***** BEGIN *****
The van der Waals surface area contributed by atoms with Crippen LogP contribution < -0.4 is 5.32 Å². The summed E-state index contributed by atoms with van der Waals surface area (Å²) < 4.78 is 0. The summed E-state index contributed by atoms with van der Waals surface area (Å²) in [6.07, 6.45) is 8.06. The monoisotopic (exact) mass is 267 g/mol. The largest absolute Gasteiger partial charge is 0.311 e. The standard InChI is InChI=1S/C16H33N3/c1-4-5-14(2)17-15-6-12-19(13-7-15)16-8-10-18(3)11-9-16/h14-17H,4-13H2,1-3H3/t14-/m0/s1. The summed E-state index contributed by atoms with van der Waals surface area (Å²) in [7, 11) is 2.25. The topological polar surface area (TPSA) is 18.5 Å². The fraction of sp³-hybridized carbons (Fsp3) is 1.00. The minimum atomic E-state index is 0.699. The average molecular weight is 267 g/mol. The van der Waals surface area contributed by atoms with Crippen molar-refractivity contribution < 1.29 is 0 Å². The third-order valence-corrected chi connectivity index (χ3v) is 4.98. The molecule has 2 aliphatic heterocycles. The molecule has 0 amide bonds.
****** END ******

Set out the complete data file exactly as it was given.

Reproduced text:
The van der Waals surface area contributed by atoms with Crippen LogP contribution < -0.4 is 5.32 Å². The summed E-state index contributed by atoms with van der Waals surface area (Å²) < 4.78 is 0. The summed E-state index contributed by atoms with van der Waals surface area (Å²) in [6.07, 6.45) is 8.06. The monoisotopic (exact) mass is 267 g/mol. The largest absolute Gasteiger partial charge is 0.311 e. The standard InChI is InChI=1S/C16H33N3/c1-4-5-14(2)17-15-6-12-19(13-7-15)16-8-10-18(3)11-9-16/h14-17H,4-13H2,1-3H3/t14-/m0/s1. The summed E-state index contributed by atoms with van der Waals surface area (Å²) in [7, 11) is 2.25. The topological polar surface area (TPSA) is 18.5 Å². The fraction of sp³-hybridized carbons (Fsp3) is 1.00. The minimum atomic E-state index is 0.699. The average molecular weight is 267 g/mol. The van der Waals surface area contributed by atoms with Crippen molar-refractivity contribution < 1.29 is 0 Å². The third-order valence-corrected chi connectivity index (χ3v) is 4.98. The molecule has 2 aliphatic heterocycles. The molecule has 0 amide bonds.